The Long Riders' Guild

Neil Irons


In order to accomplish his goal of riding across Mongolia from east to west in no more than 90 days, Neale Irons made a catastrophic journey in the summer of 2010.


Irons originally set off with two inexperienced American tourists who had received “five minutes training” in the saddle. On the first day of their journey, Irons became separated from his companions, which resulted in him being lost on the steppes for three days. Soon afterwards, he determined to proceed alone, using two native horses to carry his saddle and gear.


Because he hoped to travel 2500 kilometres in record time, the 176 pound rider rode the small Mongolian horses extremely hard. Upon arriving outside the capital of Ulan Bator, an eyewitness stated that the two horses were so thirsty they could not eat. Upon observing the condition of the thirsty animals, this Mongolian immediately drove twenty-five kilometres to get water from a well and bring it back to the distressed animals.


In addition to being dehydrated, both horses were extremely thin and one of them was suffering from saddle sores which have been described as unbelievable. A witness described Iron’s saddle blanket as "a putrid piece of carpet." Another eyewitness said the horse’s injuries were, "the size of dinner plates and going to the bone." In addition to these open wounds, the injured horse was also being eaten alive by insects. According to an official statement, "I could see the bones and there were hundreds of worms (insects)."


Despite its injuries, local Mongolian horsemen were prepared to purchase the injured animal and nurse it back to health. Fearing that he would lose money, Irons decided instead to sell the injured horse to a local salami factory.


“I sold one horse for meat in Ulan Bator,” Irons wrote to the Guild on January 8, 2011.


The second horse was traded for a new riding mount. Mongolians report that when Irons left the capital he burdened the single riding horse with all of the equipment previously carried by two animals.


He then continued his rapid journey towards the still distant border. Upon arriving at his next destination, three days later that horse was also exhausted and suffering from wounds caused by the hobbles. "He had made a big rush to get there. The horse had injuries on three of its legs caused by the hobbles. Horse and rider were both exhausted," a Mongolian reported.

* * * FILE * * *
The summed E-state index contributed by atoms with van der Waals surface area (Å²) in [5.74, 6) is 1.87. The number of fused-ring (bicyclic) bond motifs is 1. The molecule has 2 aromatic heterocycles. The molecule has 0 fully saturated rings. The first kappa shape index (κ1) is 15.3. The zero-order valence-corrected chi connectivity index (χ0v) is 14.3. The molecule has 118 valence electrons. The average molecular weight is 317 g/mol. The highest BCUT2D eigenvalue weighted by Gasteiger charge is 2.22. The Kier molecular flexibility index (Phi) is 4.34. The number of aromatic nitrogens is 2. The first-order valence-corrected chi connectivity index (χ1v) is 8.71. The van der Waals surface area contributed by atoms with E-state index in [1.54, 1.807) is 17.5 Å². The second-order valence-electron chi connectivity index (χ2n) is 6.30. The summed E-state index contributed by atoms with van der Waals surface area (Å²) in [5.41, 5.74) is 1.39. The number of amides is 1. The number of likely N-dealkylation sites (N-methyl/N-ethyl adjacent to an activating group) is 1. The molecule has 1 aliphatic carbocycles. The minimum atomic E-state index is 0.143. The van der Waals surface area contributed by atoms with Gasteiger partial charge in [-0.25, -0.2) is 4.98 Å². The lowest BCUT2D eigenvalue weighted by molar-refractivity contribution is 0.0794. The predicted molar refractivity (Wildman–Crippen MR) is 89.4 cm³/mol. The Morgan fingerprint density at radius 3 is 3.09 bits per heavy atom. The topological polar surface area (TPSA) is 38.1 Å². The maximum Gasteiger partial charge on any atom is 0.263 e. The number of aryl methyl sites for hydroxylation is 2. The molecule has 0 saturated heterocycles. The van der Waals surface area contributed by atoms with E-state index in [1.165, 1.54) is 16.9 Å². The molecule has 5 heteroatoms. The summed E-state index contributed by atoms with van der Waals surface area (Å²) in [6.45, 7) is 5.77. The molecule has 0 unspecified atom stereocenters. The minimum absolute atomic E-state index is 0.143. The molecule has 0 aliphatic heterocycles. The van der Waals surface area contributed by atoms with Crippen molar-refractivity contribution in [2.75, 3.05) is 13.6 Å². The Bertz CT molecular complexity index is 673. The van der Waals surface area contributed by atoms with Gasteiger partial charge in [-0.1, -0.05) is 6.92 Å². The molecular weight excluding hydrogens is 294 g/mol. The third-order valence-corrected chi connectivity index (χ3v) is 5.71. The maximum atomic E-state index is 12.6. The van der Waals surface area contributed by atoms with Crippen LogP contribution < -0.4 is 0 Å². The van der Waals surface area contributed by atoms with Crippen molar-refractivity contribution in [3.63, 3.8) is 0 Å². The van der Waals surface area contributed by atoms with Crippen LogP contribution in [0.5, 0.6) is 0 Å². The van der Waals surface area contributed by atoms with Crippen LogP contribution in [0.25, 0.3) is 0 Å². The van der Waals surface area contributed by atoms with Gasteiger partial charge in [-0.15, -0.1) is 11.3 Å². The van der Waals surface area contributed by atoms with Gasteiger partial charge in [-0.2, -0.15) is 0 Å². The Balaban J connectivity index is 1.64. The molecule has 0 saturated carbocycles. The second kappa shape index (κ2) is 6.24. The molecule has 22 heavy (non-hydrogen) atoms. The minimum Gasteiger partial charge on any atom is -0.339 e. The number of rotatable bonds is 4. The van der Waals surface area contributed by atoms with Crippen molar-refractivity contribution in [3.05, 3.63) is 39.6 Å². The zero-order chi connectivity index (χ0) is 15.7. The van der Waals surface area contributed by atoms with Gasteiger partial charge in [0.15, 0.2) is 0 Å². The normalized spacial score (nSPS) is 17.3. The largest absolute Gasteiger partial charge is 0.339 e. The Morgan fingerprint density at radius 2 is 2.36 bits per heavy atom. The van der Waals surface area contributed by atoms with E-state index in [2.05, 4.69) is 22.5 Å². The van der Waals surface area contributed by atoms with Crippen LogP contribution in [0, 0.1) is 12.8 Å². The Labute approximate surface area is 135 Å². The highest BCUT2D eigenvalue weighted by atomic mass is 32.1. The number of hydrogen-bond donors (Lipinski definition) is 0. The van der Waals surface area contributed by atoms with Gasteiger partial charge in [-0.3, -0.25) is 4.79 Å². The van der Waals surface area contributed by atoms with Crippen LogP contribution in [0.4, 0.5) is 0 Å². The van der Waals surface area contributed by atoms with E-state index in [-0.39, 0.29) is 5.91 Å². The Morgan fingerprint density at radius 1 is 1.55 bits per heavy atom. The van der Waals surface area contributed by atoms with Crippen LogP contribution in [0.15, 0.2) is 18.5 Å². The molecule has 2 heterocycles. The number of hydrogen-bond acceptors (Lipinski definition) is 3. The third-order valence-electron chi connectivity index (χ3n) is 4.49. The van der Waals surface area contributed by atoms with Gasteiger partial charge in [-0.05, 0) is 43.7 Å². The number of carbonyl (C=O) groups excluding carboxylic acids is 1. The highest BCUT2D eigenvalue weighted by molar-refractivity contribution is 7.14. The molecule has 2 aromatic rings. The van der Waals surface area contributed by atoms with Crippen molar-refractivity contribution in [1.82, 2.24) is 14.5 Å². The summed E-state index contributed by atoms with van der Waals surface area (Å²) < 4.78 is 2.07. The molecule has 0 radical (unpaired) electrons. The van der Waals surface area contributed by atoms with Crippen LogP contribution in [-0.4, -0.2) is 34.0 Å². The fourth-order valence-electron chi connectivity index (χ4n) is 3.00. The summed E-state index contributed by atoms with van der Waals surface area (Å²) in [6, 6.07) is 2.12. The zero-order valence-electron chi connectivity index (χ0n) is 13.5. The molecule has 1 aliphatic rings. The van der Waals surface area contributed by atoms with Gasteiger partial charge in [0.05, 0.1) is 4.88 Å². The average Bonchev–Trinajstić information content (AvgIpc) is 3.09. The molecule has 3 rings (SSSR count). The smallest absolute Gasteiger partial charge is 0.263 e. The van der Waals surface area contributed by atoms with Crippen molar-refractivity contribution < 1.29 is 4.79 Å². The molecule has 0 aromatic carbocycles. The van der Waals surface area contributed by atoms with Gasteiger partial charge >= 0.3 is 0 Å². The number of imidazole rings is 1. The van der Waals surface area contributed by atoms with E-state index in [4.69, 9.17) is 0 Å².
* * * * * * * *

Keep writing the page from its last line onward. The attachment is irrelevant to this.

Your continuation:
Once again Irons set off, however this time his journey was eventually concluded by the country’s inhospitable landscape. “Trek ended 8km from most westerly point on Mongolian border when shrubs became too thick to get through,” Irons wrote to the Guild.


Irons' horse stopped by impassable brush before the border.


Under Great Britain's Riding Establishment Act, it is an offence for any person to use a horse in the course of riding to cause the animal to suffer from a defect of such a nature as to be apparent on inspection. While the Long Riders' Guild does not have the ability to enforce legislation, we will not tolerate the presence of a person who incorporates a horse into a deceptive, unethical or criminal act.  Nor will the Guild condone or sponsor any expedition that subjects its mounts to needless suffering.


The Guild can however warn the public of the unacceptable behaviour of people who abuse, injure or kill their horses, because of intentional neglect or cruelty, during an equestrian journey. In such cases the names of the person is placed in the Guild's Hall of Shame. Consequently, the name of Neale Irons has been listed here as well.


Additionally, Long Riders reported this case to the Mongolian authorities.


Ironically, at the same time Irons was making his ride, three young men were attempting to make a difficult ride along the length of the Rocky Mountains.


“We are not doing this for fame or glory, but only to run against the grain of modern society, to reach back and hold on to values and traditions that have bonded all horse-people since the beginning of time. I only hope that we will prove ourselves worthy of the title ‘Long Rider,’" wrote Parker Flannery.


These are concepts which eluded Irons.


Instead he turned the journey into a publicized stunt wherein ego and public acclaim become more important than the horse-human relationship.


One cannot reduce equestrian travel to that of a product. It is never a jar of jam or a dossier of dust-covered facts ready to be presented for scientific inspection. At the heart of the matter is the mutual journey carried out by two sympathetic beings, a Long Rider and a Road Horse. That is why it is never the ultimate mileage that matters. The miles never blind us. What is at stake in every journey is the fact that there can be no honour in making the journey unless it has been achieved with justice. One must end the journey with an upright heart and a happy horse.


If we could call an International Tribunal of Equestrian Conscience, Irons would no doubt be charged. As it stands, regardless of the miles he rode, Irons is disqualified from applying for Membership in the Long Riders' Guild as he requested.


One of The Guild's primary purposes is to ensure that the travelling horse is never deliberately abused, for as any Long Rider knows, to break the trust of a horse is to invoke a curse. That is why it is said that the souls of horses will rise in judgment against unmerciful riders. Perhaps that is what will happen to the man who inflicted such treatment on his horses?

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